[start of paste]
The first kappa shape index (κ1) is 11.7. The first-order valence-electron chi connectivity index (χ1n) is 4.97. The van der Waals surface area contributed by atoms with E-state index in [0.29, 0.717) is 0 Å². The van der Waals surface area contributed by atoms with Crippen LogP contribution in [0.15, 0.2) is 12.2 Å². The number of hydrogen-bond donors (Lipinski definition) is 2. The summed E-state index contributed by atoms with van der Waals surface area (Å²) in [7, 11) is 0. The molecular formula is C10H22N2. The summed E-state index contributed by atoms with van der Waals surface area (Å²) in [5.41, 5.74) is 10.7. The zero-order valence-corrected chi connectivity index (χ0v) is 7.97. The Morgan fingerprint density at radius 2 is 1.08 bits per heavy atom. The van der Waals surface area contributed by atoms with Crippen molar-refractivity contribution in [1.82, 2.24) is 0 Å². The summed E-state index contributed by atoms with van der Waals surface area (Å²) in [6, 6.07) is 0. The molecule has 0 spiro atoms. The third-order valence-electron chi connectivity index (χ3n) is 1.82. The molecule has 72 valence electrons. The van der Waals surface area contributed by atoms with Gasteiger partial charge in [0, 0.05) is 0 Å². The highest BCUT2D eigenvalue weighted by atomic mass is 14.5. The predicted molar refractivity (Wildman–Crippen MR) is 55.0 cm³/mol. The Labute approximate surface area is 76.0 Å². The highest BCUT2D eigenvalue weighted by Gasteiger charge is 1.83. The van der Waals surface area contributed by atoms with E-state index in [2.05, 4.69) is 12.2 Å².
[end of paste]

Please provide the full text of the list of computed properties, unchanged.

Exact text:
The first kappa shape index (κ1) is 11.7. The first-order valence-electron chi connectivity index (χ1n) is 4.97. The van der Waals surface area contributed by atoms with E-state index in [0.29, 0.717) is 0 Å². The van der Waals surface area contributed by atoms with Crippen LogP contribution in [0.15, 0.2) is 12.2 Å². The number of hydrogen-bond donors (Lipinski definition) is 2. The summed E-state index contributed by atoms with van der Waals surface area (Å²) in [7, 11) is 0. The molecular formula is C10H22N2. The summed E-state index contributed by atoms with van der Waals surface area (Å²) in [5.41, 5.74) is 10.7. The zero-order valence-corrected chi connectivity index (χ0v) is 7.97. The Morgan fingerprint density at radius 2 is 1.08 bits per heavy atom. The van der Waals surface area contributed by atoms with Crippen molar-refractivity contribution in [1.82, 2.24) is 0 Å². The summed E-state index contributed by atoms with van der Waals surface area (Å²) in [6, 6.07) is 0. The molecule has 0 spiro atoms. The third-order valence-electron chi connectivity index (χ3n) is 1.82. The molecule has 72 valence electrons. The van der Waals surface area contributed by atoms with Gasteiger partial charge in [0, 0.05) is 0 Å². The highest BCUT2D eigenvalue weighted by atomic mass is 14.5. The predicted molar refractivity (Wildman–Crippen MR) is 55.0 cm³/mol. The Labute approximate surface area is 76.0 Å². The highest BCUT2D eigenvalue weighted by Gasteiger charge is 1.83. The van der Waals surface area contributed by atoms with E-state index in [2.05, 4.69) is 12.2 Å².